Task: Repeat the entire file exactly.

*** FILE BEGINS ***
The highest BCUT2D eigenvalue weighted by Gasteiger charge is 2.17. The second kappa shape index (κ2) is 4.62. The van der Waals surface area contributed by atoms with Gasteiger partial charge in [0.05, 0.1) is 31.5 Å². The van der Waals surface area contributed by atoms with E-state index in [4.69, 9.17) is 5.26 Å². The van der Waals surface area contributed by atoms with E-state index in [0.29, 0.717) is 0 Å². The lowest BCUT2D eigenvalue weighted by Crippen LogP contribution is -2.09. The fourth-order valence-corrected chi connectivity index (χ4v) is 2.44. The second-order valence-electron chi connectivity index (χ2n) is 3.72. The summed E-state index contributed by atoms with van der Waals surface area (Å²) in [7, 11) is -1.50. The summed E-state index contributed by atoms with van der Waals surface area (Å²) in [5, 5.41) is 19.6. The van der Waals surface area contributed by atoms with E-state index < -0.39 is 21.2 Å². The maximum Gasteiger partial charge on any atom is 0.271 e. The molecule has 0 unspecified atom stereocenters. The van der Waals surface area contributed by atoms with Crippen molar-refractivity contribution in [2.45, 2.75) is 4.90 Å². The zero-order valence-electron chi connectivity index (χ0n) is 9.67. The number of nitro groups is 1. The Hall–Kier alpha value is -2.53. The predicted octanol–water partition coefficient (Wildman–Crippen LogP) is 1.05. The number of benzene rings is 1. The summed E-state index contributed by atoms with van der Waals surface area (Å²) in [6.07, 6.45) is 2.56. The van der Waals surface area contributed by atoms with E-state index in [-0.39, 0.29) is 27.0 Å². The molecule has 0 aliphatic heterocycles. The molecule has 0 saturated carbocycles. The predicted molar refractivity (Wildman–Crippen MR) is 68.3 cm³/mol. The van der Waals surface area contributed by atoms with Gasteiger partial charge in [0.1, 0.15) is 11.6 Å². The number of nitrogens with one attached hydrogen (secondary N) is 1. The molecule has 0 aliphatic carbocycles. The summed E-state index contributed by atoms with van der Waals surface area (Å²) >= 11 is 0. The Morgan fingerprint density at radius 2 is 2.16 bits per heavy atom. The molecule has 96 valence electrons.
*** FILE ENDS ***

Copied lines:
The highest BCUT2D eigenvalue weighted by Gasteiger charge is 2.17. The second kappa shape index (κ2) is 4.62. The van der Waals surface area contributed by atoms with Gasteiger partial charge in [0.05, 0.1) is 31.5 Å². The van der Waals surface area contributed by atoms with E-state index in [4.69, 9.17) is 5.26 Å². The van der Waals surface area contributed by atoms with E-state index in [0.29, 0.717) is 0 Å². The lowest BCUT2D eigenvalue weighted by Crippen LogP contribution is -2.09. The fourth-order valence-corrected chi connectivity index (χ4v) is 2.44. The second-order valence-electron chi connectivity index (χ2n) is 3.72. The summed E-state index contributed by atoms with van der Waals surface area (Å²) in [7, 11) is -1.50. The summed E-state index contributed by atoms with van der Waals surface area (Å²) in [5, 5.41) is 19.6. The van der Waals surface area contributed by atoms with E-state index < -0.39 is 21.2 Å². The maximum Gasteiger partial charge on any atom is 0.271 e. The molecule has 0 unspecified atom stereocenters. The van der Waals surface area contributed by atoms with Crippen molar-refractivity contribution in [2.45, 2.75) is 4.90 Å². The zero-order valence-electron chi connectivity index (χ0n) is 9.67. The number of nitro groups is 1. The Hall–Kier alpha value is -2.53. The predicted octanol–water partition coefficient (Wildman–Crippen LogP) is 1.05. The number of benzene rings is 1. The summed E-state index contributed by atoms with van der Waals surface area (Å²) in [6.07, 6.45) is 2.56. The van der Waals surface area contributed by atoms with E-state index in [-0.39, 0.29) is 27.0 Å². The molecule has 0 aliphatic heterocycles. The molecule has 0 saturated carbocycles. The predicted molar refractivity (Wildman–Crippen MR) is 68.3 cm³/mol. The van der Waals surface area contributed by atoms with Gasteiger partial charge in [0.1, 0.15) is 11.6 Å². The number of nitrogens with one attached hydrogen (secondary N) is 1. The molecule has 0 aliphatic carbocycles. The summed E-state index contributed by atoms with van der Waals surface area (Å²) >= 11 is 0. The Morgan fingerprint density at radius 2 is 2.16 bits per heavy atom. The molecule has 96 valence electrons.